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J Adolesc Health. 1998 Aug;23(2):103-9.

Self-reported characterization of seventh-grade students' fights.

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South Troy Health Center, New York, USA.



To determine the characteristics of recent fights among seventh-grade students at public middle schools in three dissimilar U.S. communities.


The study sample was composed of 289 seventh-grade students at public middle schools in three U.S. communities who participated in fights during the previous 6 months. Students at each site completed a self-administered two-part questionnaire (developed for this study) in May or October 1991. Pearson Chi-square test was performed to determine the association among characteristics of the fights, weapon use, and injury severity.


One or more weapons were present at 43% of the fights, weapons were used to threaten or injure in 23%, and stab or gunshot wounds were reported in 10%. Fights with five or more participants or with participants who were intoxicated or gang members involved more weapon use and more severe injury (p < 0.02). There was more frequent weapon use occurring away from home and school (p < 0.01). Spectators were present at 87% of the fights, and when they attempted to mediate or end the fighting, injury severity was lower. Students who often carry a weapon were much more likely to report involvement in fights in which weapons were used and to suffer more severe injuries (p < 0.02).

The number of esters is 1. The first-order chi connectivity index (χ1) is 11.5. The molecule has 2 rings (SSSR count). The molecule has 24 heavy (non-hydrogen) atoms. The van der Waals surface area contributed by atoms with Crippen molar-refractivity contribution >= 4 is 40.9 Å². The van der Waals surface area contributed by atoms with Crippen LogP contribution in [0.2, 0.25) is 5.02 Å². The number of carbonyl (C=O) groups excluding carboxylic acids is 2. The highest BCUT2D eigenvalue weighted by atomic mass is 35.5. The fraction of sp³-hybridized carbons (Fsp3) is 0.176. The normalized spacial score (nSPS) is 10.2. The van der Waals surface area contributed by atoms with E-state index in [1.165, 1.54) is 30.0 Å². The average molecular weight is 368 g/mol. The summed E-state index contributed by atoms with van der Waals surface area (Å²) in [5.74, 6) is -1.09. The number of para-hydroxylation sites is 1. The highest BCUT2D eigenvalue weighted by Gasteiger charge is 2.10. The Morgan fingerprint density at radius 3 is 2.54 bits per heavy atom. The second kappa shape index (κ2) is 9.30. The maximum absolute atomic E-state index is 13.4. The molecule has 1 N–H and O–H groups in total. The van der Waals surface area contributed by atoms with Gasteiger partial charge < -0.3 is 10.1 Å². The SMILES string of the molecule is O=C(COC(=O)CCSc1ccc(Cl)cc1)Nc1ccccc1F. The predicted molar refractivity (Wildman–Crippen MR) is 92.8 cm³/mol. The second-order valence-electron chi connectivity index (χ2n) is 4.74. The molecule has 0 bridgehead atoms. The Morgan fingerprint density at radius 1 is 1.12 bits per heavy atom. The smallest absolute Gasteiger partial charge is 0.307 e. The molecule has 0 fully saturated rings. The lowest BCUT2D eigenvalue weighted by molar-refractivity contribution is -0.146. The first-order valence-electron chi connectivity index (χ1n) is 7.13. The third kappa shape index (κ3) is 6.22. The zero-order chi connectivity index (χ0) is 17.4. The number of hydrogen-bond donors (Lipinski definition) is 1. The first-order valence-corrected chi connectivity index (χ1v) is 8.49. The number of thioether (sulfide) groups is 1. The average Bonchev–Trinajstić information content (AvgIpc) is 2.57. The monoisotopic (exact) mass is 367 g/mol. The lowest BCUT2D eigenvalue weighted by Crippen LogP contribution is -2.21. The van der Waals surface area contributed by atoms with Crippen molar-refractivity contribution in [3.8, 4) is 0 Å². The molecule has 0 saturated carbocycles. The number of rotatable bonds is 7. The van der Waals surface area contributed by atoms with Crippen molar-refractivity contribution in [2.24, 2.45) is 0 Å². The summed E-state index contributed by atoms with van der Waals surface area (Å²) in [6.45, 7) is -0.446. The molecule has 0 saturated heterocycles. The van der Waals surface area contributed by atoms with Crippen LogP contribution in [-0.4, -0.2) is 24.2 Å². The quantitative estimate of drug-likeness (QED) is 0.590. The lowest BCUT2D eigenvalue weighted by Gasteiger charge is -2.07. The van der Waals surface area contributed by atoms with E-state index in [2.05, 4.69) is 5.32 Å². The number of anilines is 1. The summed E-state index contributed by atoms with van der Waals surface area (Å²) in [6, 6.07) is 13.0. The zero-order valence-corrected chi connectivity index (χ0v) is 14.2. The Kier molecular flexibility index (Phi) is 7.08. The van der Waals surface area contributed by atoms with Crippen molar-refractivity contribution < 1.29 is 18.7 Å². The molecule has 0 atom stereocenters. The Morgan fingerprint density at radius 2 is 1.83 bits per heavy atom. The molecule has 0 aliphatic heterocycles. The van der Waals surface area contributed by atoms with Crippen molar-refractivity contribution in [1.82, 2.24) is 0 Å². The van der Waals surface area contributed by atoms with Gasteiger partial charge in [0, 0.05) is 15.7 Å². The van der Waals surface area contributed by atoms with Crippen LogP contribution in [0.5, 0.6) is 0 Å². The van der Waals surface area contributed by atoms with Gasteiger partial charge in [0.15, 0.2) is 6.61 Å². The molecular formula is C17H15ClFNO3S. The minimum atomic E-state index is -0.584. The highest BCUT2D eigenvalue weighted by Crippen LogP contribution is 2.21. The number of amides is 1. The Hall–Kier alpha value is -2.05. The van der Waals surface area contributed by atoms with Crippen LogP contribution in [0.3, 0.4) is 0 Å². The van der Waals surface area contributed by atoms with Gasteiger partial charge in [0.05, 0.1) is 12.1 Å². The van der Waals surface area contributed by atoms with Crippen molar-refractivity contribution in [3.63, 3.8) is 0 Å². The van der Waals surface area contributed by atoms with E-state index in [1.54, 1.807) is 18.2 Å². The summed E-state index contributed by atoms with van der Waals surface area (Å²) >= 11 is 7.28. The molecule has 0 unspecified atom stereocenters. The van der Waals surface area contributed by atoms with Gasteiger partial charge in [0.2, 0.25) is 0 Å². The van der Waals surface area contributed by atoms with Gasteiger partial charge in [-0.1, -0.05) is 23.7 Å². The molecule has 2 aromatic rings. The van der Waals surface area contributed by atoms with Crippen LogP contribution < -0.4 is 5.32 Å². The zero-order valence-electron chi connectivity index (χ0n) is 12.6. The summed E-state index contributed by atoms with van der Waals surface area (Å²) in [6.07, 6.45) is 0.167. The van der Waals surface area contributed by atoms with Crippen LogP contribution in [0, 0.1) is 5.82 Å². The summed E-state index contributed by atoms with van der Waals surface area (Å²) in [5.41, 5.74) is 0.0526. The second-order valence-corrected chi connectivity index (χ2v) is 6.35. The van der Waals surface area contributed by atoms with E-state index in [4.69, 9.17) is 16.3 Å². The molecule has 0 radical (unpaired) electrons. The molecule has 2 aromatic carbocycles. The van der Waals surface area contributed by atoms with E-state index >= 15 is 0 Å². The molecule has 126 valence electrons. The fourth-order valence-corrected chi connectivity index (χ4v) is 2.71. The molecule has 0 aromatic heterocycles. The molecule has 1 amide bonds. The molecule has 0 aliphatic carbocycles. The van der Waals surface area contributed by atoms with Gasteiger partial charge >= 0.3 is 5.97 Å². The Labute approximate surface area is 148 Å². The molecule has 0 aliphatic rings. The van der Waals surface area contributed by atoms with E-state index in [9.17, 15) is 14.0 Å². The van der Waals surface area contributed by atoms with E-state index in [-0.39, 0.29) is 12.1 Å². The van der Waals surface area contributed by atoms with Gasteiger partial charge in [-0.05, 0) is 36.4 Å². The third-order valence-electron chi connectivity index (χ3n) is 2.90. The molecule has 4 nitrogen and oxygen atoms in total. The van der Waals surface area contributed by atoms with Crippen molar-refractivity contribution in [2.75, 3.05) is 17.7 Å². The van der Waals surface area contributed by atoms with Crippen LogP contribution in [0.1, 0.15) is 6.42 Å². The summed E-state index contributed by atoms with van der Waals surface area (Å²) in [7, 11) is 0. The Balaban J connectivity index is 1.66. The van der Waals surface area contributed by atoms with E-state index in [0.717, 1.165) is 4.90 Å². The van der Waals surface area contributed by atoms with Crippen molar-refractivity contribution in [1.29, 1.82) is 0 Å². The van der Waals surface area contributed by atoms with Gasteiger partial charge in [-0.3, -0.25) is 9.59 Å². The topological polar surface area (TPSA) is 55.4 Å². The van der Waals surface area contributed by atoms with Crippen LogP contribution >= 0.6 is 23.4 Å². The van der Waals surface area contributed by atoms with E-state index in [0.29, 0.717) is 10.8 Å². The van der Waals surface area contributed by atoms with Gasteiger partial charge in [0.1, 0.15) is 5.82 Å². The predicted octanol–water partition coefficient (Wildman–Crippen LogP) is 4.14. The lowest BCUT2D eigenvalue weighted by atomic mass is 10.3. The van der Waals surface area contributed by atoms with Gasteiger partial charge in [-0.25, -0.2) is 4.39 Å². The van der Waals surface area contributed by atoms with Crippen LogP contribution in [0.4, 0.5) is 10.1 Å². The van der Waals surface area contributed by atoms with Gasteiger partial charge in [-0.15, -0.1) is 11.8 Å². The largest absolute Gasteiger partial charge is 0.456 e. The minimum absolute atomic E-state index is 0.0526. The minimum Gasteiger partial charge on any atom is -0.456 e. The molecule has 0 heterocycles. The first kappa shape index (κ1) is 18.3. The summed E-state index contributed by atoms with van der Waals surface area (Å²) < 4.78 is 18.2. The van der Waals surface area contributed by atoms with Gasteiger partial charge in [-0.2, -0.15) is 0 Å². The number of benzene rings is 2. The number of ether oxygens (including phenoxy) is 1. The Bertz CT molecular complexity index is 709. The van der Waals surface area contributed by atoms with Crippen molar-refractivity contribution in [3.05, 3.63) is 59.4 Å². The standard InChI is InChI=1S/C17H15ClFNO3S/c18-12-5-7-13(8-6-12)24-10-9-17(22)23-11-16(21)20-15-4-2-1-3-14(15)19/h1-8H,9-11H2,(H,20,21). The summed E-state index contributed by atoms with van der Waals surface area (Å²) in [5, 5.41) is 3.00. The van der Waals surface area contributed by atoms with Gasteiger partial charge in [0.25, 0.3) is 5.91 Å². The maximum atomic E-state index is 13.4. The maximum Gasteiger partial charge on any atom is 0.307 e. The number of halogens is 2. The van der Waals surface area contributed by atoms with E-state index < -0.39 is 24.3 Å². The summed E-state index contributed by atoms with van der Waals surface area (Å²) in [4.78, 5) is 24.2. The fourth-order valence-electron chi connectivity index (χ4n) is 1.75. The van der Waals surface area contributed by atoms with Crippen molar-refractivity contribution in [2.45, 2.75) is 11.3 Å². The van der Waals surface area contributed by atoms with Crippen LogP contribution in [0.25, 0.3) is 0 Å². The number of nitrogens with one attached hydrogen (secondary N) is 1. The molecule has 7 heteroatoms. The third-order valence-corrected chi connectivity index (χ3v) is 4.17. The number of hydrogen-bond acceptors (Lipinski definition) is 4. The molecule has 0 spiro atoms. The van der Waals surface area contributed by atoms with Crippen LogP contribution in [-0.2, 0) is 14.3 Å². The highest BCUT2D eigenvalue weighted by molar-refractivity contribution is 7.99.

Seventh-graders' fights frequently involve the threat and actual use of weapons. The large number of participants and spectators at many of the fights with the most severely injurious outcomes implies that social factors and not exclusively poor conflict resolution skills are important factors precipitating fights among seventh-grade students.

[Indexed for MEDLINE]

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